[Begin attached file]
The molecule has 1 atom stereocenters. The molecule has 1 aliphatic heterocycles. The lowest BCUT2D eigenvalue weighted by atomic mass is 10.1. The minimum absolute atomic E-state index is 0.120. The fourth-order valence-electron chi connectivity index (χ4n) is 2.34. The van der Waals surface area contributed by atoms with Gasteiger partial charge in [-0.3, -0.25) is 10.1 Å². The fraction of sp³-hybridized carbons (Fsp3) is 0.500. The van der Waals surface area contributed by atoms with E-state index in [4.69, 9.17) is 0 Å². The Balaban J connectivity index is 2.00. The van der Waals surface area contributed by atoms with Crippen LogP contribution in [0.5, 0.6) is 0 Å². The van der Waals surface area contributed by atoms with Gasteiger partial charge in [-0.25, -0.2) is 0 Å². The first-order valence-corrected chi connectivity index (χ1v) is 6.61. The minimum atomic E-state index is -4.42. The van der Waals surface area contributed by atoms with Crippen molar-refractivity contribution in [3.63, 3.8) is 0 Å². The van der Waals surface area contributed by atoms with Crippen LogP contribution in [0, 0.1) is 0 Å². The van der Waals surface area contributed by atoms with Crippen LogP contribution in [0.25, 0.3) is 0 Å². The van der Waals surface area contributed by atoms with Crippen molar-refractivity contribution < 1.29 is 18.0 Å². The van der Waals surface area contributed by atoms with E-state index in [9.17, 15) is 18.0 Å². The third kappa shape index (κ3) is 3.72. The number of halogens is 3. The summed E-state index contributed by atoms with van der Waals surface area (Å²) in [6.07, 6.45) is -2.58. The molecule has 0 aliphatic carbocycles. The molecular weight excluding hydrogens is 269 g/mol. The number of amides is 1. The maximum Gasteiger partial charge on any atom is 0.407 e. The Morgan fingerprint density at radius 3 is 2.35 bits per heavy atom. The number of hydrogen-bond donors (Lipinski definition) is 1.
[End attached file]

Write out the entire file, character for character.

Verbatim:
The molecule has 1 atom stereocenters. The molecule has 1 aliphatic heterocycles. The lowest BCUT2D eigenvalue weighted by atomic mass is 10.1. The minimum absolute atomic E-state index is 0.120. The fourth-order valence-electron chi connectivity index (χ4n) is 2.34. The van der Waals surface area contributed by atoms with Gasteiger partial charge in [-0.3, -0.25) is 10.1 Å². The fraction of sp³-hybridized carbons (Fsp3) is 0.500. The van der Waals surface area contributed by atoms with E-state index in [4.69, 9.17) is 0 Å². The Balaban J connectivity index is 2.00. The van der Waals surface area contributed by atoms with Crippen LogP contribution in [0.5, 0.6) is 0 Å². The van der Waals surface area contributed by atoms with Gasteiger partial charge in [-0.25, -0.2) is 0 Å². The first-order valence-corrected chi connectivity index (χ1v) is 6.61. The minimum atomic E-state index is -4.42. The van der Waals surface area contributed by atoms with Crippen molar-refractivity contribution in [3.63, 3.8) is 0 Å². The van der Waals surface area contributed by atoms with Crippen LogP contribution in [0, 0.1) is 0 Å². The van der Waals surface area contributed by atoms with Crippen LogP contribution in [0.25, 0.3) is 0 Å². The van der Waals surface area contributed by atoms with Crippen molar-refractivity contribution < 1.29 is 18.0 Å². The van der Waals surface area contributed by atoms with E-state index in [9.17, 15) is 18.0 Å². The third kappa shape index (κ3) is 3.72. The number of halogens is 3. The summed E-state index contributed by atoms with van der Waals surface area (Å²) in [6.07, 6.45) is -2.58. The molecule has 0 aliphatic carbocycles. The molecular weight excluding hydrogens is 269 g/mol. The number of amides is 1. The maximum Gasteiger partial charge on any atom is 0.407 e. The Morgan fingerprint density at radius 3 is 2.35 bits per heavy atom. The number of hydrogen-bond donors (Lipinski definition) is 1.